We are planning on raising chickens this spring and wonder what breeds people recommend for central MN. Wondering which ones do best with our low temps in the winter. We are thinking that we will be raising them for egg production.
I have 3 Barred Rock and they have laid consistently for 2 winters now. Australorps also do well and well with confinement too. Getting some awesome size eggs from my RIR's too right now. I am in Upper Michigan near Lake Michigan so we do get the nasty cold temps as well and not enough snow to insulate.
I have a pretty good mix of birds and they all seem to be doing ok. Cochins, jersey giants, RIR, Easter eggers, wyandottes, leghorn, welsummer. All seem to be doing great with the cold. I like the smaller combed ones, less chance of frostbite. My leghorn mix has list the tips of her comb but she doesn't seem to care. She won't stay in the coop where it's warmer.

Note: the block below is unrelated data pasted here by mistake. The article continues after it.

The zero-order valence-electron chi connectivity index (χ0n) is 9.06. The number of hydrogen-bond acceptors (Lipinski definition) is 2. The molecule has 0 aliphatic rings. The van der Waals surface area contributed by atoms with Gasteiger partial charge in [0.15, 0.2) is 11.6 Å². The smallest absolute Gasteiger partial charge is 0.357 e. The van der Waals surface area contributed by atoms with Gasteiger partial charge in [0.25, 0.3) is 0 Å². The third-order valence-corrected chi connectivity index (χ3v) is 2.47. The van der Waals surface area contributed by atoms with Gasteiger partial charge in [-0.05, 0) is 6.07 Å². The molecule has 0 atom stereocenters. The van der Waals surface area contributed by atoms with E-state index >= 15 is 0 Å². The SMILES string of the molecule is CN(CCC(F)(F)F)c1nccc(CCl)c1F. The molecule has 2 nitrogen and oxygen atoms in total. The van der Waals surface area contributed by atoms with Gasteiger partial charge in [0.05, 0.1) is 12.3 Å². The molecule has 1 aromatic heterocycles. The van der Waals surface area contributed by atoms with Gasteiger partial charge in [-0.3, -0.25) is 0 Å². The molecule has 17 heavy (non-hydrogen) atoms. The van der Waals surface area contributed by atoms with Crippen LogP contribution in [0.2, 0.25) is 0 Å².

Depends what you're looking for really... I wanted birds that were great egg layers through the cold winters of NH but also friendly enough to be pets. I ended up with Light Brahmas (super friendly) Barred Rocks (also super friendly but smaller... I think mine are small for their breed though) Partridge Rocks (mine aren't flighty but they don't really like handling either) Buff Orpingtons (DUMBEST animals on the planet - as soon as I have old enough hens to replace them they're moving on) and two Dark Cornish who are the brains of the operation and always getting into trouble because of that. What they lack in friendliness they more than make up for in the antics they're doing. Love watching those two. I am looking to expand my flock in the spring with some new breeds... eventually I'll find what I like the most and stick with that. You'll likely do the same. Good luck!
Well, if you like green eggs, my Americanas are the hardiest breed! I have a heck of a time keeping them in the coop, and even the nights that were between -2 to 0 degrees with a wind chill on top of that I had the four up in the tree while everyone else broke down and went into the coop.
They have tiny combs, so there is less chance of frostbite. If you have below zero temps then I would steer clear of the large single comb breeds like the sex links, leghorns and even RIReds can have large combs. I had a rooster some years back that had frost bite on the whole tip of his comb. When the dead part fell off the comb split into two pieces. It was very weird and he never seemed to be in distress, but it eventually closed up and he had a very thick comb.